Tosh, in answer to your brief question, as far as I know, no, they do not call Mary by the name Fatima in that region. The name of the town is Fatima, hence the term "Our Lady of Fatima," which refers to their belief in her appearance there.
DM
DM is offline
#23
Jun19-07, 07:17 AM
P: 352
Quote Quote by Moonbear View Post
It isn't inconceivable that a rare event viewed by a population that is highly religious and limited in their knowledge of any natural explanation for the event could be easily convinced it was of supernatural origin.
How do you know the population was "highly religious" at that time? The article clearly states there were many people whom where not religious at all.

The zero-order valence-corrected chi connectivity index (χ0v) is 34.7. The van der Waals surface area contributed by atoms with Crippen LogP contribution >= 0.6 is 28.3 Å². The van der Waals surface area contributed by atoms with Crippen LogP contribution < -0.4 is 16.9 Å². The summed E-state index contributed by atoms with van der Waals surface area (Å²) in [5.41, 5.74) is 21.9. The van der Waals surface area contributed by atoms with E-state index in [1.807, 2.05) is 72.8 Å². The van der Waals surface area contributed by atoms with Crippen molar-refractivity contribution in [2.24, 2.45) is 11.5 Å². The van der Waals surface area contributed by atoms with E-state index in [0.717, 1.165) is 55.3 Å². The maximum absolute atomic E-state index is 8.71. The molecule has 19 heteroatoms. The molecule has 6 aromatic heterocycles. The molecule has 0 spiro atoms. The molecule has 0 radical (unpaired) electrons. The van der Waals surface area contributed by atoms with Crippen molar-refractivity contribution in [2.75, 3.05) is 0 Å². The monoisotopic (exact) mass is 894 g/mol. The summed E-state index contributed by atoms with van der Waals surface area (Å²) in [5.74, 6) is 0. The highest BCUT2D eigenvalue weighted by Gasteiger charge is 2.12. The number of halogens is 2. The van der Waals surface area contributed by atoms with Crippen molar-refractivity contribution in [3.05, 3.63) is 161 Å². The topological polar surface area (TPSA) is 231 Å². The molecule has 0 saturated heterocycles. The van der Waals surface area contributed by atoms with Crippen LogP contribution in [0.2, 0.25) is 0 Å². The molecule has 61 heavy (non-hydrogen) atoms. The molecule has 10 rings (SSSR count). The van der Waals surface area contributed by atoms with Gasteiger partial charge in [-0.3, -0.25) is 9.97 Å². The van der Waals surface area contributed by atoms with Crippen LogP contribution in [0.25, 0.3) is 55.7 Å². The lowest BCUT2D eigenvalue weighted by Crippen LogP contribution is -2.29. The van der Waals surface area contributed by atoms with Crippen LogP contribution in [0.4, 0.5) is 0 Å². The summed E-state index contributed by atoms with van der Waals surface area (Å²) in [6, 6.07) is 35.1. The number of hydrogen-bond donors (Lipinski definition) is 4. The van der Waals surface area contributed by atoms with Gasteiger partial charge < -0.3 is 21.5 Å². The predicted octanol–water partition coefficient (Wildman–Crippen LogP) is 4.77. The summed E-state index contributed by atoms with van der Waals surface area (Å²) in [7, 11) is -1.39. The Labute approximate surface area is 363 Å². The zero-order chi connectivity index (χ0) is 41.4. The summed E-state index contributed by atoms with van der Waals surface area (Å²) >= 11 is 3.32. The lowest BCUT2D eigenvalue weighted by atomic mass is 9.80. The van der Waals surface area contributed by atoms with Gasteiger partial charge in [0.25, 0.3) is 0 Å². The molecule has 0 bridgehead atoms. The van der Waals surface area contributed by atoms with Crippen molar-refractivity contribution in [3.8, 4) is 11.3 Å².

Quote Quote by Moonbear View Post
Plenty of things that have perfectly reasonable, natural explanations have been attributed to supernatural forces throughout history. For example, we now know that one can observe a "plague of locusts" pretty much every time there is sufficient rain in the desert for the eggs latent in the ground to hatch.
This example you give to discredit the events reported in Fatima is extremely unfair. Perhaps you'd like to explain how the phenomena was anticipated in the first place. Not only did it occur at the precise date and location, initially announced three months earlier by "The Lady of Fatima", but also at the precise time. That's what I struggle with, and I can tell you that I'm not a religious man, at all.
SF
#24
Jun19-07, 07:39 AM
P: n/a
A good case is made here:
http://web.archive.org/web/200602141...s/fatima3.html